Molecular Biology

Regulating the Regulators

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Science  11 Aug 2006:
Vol. 313, Issue 5788, pp. 735
DOI: 10.1126/science.313.5788.735b

MicroRNAs are small noncoding RNAs that regulate gene expression in eukaryotes by targeting homologous sequences in messenger RNAs, but less is known about how the synthesis of miRNAs is regulated. To begin with, miRNA genes are transcribed by RNA polymerase II. After transcription, miRNAs undergo a complex maturation process: (i) the primary miRNA, or pri-miRNA, is cleaved by the nuclear enzyme Drosha into a stem-loop precursor called a pre-miRNA, and (ii) the pre-miRNA is exported to the cytoplasm and cleaved by Dicer into the mature 22-nucleotide miRNA.

Mouse let-7 miRNAs are strongly induced during embryonic development, and the levels of pre-miRNA and mature miRNA change coordinately. In contrast, Thompson et al. show that for several of these same let-7 miRNAs, the levels of pri-miRNAs are constant during embryogenesis, suggesting that pri-miRNA maturation is being regulated at the Drosha processing step, and that this is also true for a number of other developmentally regulated mouse miRNAs. Intriguingly, the generalized down-regulation of miRNAs in cancer may be due to a block at the Drosha processing step. Together with previous evidence that miRNA levels can be controlled at the stage of Dicer cleavage, regulating pri/pre-miRNA processing provides a further mechanism for tightly constraining the expression of developmentally potent (and thus potentially dangerous) miRNAs. — GR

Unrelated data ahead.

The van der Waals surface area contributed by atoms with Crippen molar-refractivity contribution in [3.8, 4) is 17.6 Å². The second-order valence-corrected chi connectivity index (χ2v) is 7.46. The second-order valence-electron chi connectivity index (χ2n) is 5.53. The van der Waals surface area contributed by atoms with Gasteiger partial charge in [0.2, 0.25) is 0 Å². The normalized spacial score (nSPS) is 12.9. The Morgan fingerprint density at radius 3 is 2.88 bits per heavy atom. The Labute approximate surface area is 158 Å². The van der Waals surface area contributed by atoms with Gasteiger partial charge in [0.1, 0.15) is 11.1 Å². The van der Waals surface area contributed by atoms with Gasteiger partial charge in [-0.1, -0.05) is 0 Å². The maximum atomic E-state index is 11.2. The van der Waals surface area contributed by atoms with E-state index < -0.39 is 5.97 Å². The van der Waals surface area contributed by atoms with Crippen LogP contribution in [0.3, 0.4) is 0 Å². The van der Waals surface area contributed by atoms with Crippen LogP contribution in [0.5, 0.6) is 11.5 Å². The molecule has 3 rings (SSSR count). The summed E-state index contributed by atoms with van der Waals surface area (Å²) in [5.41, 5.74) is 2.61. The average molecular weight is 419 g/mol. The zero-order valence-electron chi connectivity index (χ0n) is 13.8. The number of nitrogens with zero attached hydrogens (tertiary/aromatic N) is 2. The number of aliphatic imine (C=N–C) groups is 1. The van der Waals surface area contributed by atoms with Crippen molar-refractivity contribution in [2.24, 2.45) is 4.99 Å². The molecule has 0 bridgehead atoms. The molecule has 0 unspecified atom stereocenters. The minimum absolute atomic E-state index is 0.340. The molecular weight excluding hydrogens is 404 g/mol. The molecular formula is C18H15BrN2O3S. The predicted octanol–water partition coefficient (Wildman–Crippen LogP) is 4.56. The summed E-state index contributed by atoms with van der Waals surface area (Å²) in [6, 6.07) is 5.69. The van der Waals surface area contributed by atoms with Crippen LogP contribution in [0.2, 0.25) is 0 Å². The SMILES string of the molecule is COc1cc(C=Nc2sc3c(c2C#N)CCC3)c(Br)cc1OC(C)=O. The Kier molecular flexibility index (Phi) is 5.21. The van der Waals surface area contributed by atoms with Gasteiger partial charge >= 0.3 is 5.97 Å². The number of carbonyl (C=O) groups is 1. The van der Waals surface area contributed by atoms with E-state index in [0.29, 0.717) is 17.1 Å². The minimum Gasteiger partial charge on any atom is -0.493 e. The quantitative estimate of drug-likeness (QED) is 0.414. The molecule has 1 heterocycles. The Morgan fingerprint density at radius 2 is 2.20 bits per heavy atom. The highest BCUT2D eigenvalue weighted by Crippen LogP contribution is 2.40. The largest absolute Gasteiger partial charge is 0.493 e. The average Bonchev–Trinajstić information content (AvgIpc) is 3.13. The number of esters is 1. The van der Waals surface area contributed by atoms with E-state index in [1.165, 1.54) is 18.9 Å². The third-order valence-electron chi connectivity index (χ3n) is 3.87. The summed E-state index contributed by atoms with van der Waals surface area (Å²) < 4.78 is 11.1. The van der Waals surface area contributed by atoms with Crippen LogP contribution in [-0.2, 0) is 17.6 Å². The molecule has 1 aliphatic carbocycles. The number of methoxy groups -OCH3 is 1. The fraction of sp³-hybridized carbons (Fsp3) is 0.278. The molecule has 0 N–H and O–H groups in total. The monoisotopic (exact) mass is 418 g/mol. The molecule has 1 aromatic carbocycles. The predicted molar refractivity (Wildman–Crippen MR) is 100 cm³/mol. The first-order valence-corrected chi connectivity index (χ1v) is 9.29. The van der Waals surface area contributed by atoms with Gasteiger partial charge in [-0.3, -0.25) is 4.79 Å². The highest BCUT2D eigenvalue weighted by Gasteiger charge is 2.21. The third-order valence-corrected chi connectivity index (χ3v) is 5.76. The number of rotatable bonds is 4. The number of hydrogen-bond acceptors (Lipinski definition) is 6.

Genes Dev. 20, 2202 (2006).

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